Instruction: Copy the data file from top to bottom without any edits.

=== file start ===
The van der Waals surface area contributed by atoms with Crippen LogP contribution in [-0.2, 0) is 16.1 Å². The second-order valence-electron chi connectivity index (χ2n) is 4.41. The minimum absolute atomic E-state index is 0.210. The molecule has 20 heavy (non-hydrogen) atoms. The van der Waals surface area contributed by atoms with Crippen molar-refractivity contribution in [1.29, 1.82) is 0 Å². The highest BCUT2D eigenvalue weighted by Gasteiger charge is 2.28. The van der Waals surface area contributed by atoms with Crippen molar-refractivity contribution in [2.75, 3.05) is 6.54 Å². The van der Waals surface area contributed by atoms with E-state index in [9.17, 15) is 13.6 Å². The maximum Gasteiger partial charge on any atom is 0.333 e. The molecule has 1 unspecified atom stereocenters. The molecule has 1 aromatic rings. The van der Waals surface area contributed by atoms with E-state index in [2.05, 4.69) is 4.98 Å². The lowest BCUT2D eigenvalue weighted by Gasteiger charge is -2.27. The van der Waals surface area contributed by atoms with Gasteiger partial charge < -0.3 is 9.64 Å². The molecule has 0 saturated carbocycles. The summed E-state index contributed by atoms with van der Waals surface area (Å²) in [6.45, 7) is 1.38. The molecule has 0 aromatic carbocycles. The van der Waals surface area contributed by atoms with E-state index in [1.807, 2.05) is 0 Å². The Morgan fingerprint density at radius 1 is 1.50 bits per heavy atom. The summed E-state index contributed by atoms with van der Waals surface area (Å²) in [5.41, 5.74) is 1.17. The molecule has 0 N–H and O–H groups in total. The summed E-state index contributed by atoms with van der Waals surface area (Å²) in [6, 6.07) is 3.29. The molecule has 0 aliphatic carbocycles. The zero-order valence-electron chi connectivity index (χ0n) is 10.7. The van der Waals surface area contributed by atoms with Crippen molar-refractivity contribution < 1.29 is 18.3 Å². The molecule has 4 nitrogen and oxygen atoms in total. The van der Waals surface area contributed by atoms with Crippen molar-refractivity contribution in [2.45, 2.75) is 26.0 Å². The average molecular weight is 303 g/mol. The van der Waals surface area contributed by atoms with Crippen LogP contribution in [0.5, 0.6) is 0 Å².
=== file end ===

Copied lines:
The van der Waals surface area contributed by atoms with Crippen LogP contribution in [-0.2, 0) is 16.1 Å². The second-order valence-electron chi connectivity index (χ2n) is 4.41. The minimum absolute atomic E-state index is 0.210. The molecule has 20 heavy (non-hydrogen) atoms. The van der Waals surface area contributed by atoms with Crippen molar-refractivity contribution in [1.29, 1.82) is 0 Å². The highest BCUT2D eigenvalue weighted by Gasteiger charge is 2.28. The van der Waals surface area contributed by atoms with Crippen molar-refractivity contribution in [2.75, 3.05) is 6.54 Å². The van der Waals surface area contributed by atoms with E-state index in [9.17, 15) is 13.6 Å². The maximum Gasteiger partial charge on any atom is 0.333 e. The molecule has 1 unspecified atom stereocenters. The molecule has 1 aromatic rings. The van der Waals surface area contributed by atoms with E-state index in [2.05, 4.69) is 4.98 Å². The lowest BCUT2D eigenvalue weighted by Gasteiger charge is -2.27. The van der Waals surface area contributed by atoms with Gasteiger partial charge < -0.3 is 9.64 Å². The molecule has 0 saturated carbocycles. The summed E-state index contributed by atoms with van der Waals surface area (Å²) in [6.45, 7) is 1.38. The molecule has 0 aromatic carbocycles. The van der Waals surface area contributed by atoms with E-state index in [1.807, 2.05) is 0 Å². The Morgan fingerprint density at radius 1 is 1.50 bits per heavy atom. The summed E-state index contributed by atoms with van der Waals surface area (Å²) in [5.41, 5.74) is 1.17. The molecule has 0 N–H and O–H groups in total. The summed E-state index contributed by atoms with van der Waals surface area (Å²) in [6, 6.07) is 3.29. The molecule has 0 aliphatic carbocycles. The zero-order valence-electron chi connectivity index (χ0n) is 10.7. The van der Waals surface area contributed by atoms with Crippen molar-refractivity contribution < 1.29 is 18.3 Å². The molecule has 4 nitrogen and oxygen atoms in total. The van der Waals surface area contributed by atoms with Crippen molar-refractivity contribution in [2.45, 2.75) is 26.0 Å². The average molecular weight is 303 g/mol. The van der Waals surface area contributed by atoms with Crippen LogP contribution in [0.5, 0.6) is 0 Å².